The Digital Economy Bill aims to reduce the risk of children and young people accessing, or stumbling across, pornographic content online. It proposes that the BBFC check whether

(i) robust age verification is in place on websites containing pornographic content and

(ii) whether the website or app contains pornographic content that is prohibited.

An amendment to the Digital Economy Bill, passed in the House of Commons, would also permit the BBFC to ask Internet Service Providers (ISPs) to block pornographic websites that refuse to offer effective age verification or contain prohibited material such as sexually violent pornography.

In making any assessment of content, the BBFC will apply the standards used to classify pornography that is distributed offline. Under the Video Recordings Act 1984 the BBFC is obliged to consider harm when classifying any content including 18 and R18 rated sex works. Examples of material that the BBFC refuses to classify include pornographic works that: depict and encourage rape, including gang rape; depict non-consensual violent abuse against women; promote an interest in incestuous behaviour; and promote an interest in sex with children. [Perkins misleadingly neglects to include, squirting, gagging, and urine play in his examples here]. The Digital Economy Bill defines this type of unclassifiable material as prohibited .-

Under its letters of designation the BBFC may not classify anything that may breach criminal law, including the Obscene Publications Act (OPA) as currently interpreted by the Crown Prosecution Service (CPS). The CPS provides guidance on acts which are most commonly prosecuted under the OPA. The BBFC is required to follow this guidance when classifying content offline and will be required to do the same under the Digital Economy Bill. In 2015, 12% of all cuts made to pornographic works classified by the BBFC were compulsory cuts under the OPA. The majority of these cuts were to scenes involving urolagnia which is in breach of CPS guidance and could be subject to prosecution.

 

10th December

 Offsite Article: BBFC Podcast Episode 62...

Link Here
david austin interviewChief Executive David Austin in a QandA in which he reveals that he enjoyed horror films and was keen to seek out uncut versions

See article from bbfc.co.uk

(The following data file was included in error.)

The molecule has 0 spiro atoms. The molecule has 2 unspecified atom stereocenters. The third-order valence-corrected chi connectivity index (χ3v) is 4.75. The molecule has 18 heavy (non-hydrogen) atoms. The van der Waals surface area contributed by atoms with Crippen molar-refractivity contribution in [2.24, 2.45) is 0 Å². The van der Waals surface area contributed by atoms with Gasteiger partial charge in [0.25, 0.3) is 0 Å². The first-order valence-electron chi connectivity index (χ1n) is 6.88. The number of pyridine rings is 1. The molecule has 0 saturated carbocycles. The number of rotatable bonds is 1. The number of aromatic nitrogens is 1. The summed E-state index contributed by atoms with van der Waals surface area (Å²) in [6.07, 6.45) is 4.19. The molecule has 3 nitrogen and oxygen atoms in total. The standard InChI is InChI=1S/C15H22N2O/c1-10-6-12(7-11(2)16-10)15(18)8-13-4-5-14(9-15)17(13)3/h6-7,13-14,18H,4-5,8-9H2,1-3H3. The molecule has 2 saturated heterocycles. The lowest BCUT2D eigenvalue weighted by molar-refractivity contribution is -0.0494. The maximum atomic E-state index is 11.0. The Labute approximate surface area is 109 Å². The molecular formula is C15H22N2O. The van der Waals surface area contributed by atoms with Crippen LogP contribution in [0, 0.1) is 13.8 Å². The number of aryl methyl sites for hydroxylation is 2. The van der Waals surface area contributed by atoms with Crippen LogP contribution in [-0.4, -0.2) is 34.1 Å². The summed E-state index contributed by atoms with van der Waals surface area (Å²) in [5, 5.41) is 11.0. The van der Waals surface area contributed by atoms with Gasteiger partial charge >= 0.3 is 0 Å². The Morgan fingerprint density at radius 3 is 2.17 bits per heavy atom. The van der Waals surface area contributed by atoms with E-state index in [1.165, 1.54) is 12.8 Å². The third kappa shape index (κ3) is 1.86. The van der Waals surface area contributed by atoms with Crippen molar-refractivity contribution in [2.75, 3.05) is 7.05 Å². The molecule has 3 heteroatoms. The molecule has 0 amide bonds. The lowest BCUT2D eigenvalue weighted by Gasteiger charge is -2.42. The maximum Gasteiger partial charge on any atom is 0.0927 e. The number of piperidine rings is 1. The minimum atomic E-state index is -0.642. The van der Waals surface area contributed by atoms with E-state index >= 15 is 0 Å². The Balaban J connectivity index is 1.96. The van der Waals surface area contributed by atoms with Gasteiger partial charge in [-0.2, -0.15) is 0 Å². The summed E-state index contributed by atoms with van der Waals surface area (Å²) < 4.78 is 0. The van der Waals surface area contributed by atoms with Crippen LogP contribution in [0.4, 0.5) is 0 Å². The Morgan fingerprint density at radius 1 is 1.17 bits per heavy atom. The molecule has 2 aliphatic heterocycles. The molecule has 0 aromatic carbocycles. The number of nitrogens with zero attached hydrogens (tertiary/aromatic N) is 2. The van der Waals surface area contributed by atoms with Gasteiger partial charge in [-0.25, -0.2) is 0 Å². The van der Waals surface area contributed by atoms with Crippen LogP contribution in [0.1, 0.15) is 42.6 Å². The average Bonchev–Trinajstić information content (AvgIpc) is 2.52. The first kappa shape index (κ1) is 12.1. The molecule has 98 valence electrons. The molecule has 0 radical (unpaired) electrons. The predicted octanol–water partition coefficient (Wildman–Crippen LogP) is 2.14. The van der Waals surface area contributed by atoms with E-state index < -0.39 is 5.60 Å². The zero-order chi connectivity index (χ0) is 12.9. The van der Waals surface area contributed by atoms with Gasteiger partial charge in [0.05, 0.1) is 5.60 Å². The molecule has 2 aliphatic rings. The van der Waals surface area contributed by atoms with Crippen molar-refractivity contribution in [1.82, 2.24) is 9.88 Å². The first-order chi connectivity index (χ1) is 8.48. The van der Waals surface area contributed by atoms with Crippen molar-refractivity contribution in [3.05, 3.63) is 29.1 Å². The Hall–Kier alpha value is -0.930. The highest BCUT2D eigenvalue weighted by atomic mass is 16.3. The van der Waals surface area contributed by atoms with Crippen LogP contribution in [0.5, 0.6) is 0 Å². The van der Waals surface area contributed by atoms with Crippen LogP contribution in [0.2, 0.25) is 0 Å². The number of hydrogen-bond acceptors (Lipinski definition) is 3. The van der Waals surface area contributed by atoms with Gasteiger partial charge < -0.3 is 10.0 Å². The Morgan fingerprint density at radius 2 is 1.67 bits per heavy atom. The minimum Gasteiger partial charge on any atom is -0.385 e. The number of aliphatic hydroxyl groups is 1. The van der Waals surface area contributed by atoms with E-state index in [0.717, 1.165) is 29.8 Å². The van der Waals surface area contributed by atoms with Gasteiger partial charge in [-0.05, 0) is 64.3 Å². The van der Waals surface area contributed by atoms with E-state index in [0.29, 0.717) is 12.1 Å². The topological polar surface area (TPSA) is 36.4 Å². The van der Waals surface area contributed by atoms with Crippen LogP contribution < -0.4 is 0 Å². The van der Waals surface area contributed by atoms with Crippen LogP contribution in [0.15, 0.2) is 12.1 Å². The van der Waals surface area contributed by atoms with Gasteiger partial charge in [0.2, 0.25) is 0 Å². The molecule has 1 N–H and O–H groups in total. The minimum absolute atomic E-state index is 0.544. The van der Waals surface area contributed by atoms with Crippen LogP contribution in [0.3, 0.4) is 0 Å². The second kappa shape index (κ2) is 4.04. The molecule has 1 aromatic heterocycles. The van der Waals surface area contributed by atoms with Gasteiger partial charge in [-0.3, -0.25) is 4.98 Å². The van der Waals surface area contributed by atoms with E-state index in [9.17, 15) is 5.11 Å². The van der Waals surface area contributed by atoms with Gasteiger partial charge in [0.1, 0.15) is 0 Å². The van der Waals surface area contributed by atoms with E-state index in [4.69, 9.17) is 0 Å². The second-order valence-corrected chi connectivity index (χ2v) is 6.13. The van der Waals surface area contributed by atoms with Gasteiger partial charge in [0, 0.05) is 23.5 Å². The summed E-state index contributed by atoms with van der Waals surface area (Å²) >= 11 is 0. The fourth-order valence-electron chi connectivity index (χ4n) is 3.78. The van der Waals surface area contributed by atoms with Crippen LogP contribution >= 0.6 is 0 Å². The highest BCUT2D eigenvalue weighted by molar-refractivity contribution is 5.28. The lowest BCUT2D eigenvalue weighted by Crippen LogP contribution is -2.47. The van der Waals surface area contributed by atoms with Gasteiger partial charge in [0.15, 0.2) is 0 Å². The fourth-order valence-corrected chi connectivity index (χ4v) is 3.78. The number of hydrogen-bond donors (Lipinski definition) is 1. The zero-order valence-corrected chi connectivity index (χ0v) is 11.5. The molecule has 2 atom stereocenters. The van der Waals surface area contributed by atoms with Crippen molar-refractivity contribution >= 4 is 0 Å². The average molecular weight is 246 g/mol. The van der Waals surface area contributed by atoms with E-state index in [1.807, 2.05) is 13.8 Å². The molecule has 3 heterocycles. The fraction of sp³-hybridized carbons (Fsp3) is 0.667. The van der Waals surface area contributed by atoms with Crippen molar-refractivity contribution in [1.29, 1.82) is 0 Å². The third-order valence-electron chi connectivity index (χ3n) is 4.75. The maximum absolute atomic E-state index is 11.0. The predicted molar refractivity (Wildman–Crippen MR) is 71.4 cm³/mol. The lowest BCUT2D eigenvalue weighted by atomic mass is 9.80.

22nd November

 Offsite Article: Paying the price of censorship...

Link Here
BBFC logoBBFC increases its fees by 1%. I wonder how much the new internet censorship regime will cost?

See article from bbfc.co.uk

 

2nd November

  Censor cuts...

BBFC examiners to be downgraded to compliance officers with a 20k salary cut
Link Here
BBFC logoThe Belfast Telegraph reports that the BBFC wants to get rid of five of its current examiners by the end of the year and replace them with younger, less experienced, cheaper compliance officers.

The trade union Unite has responded with the unlikely claim that the staff economies would risk material slipping through the censorship process. Unite's general secretary Len McCluskey has written to the BBFC's president Patrick Swaffer about the planned staff changes. He wrote:

It has always been my impression that the BBFC has maintained the trust of the public, particularly in relation to its child protection responsibilities, through the recruitment of mature and experienced individuals who have come from a variety of backgrounds, both personal and professional.

It seems to me that to replace those individuals with young, inexperienced graduates is both unfortunate in terms of the BBFC's public persona, and, quite possibly, a case of age discrimination.

Furthermore, I do not believe the public's trust, and especially that of many parents, will be enhanced by the knowledge that the BBFC is willing to lose the few examiners who view material on a day-to-day basis who are themselves parents, a status that brings an unimpeachable knowledge and understanding of child development.

The examiners are being given a choice of leaving on voluntary severance terms or being redeployed as compliance officers with a reduction in status and £20,000-a-year drop in salary.

Unite is arguing that the cost savings are not necessary because the BBFC's most recent accounts revealed an operating surplus of more than 1.2 million and that turnover is up by 2%, and operating costs down by the same amount. The union's regional officer Rose Keeping said:

You can't put a price on protecting children and young people from the tidal wave of sexually explicit and very violent films and videos that are available in 2016.

With less experienced examiners, there is an increased possibility that an unacceptable sex scene and/or one of extreme violence sneaking past the censors' net - this would be detrimental to the promotion of child protection that the Government is actively supporting.

We are also investigating whether what the BBFC is proposing for our members contravenes the age discrimination provisions in the 2010 Equality Act.

The BBFC responded in a press release saying:

The BBFC's classification standards protect children and empower families.

In making classification decisions, the BBFC has in place a structure that ensures consistency of approach and is based on published Classification Guidelines that are founded on large-scale public consultation.

The BBFC is currently in consultation with Unite in relation to this phase of the reorganisation of its examining and compliance functions, which began in 2013. The BBFC must respect the privacy of the ongoing formal consultation process.

 

1st November

 Updated: BBFC Podcast: Episode 59...

David Austin explains BBFC guidelines for depictions of drugs and introduces the new term 'drug misuse'
Link Here
Project X Blu ray Region FreePodcast 59 gives a chance for BBFC boss David Austin to outline classifications guidelines for films that depict drug use, eg Now is Good, Project X and 13 .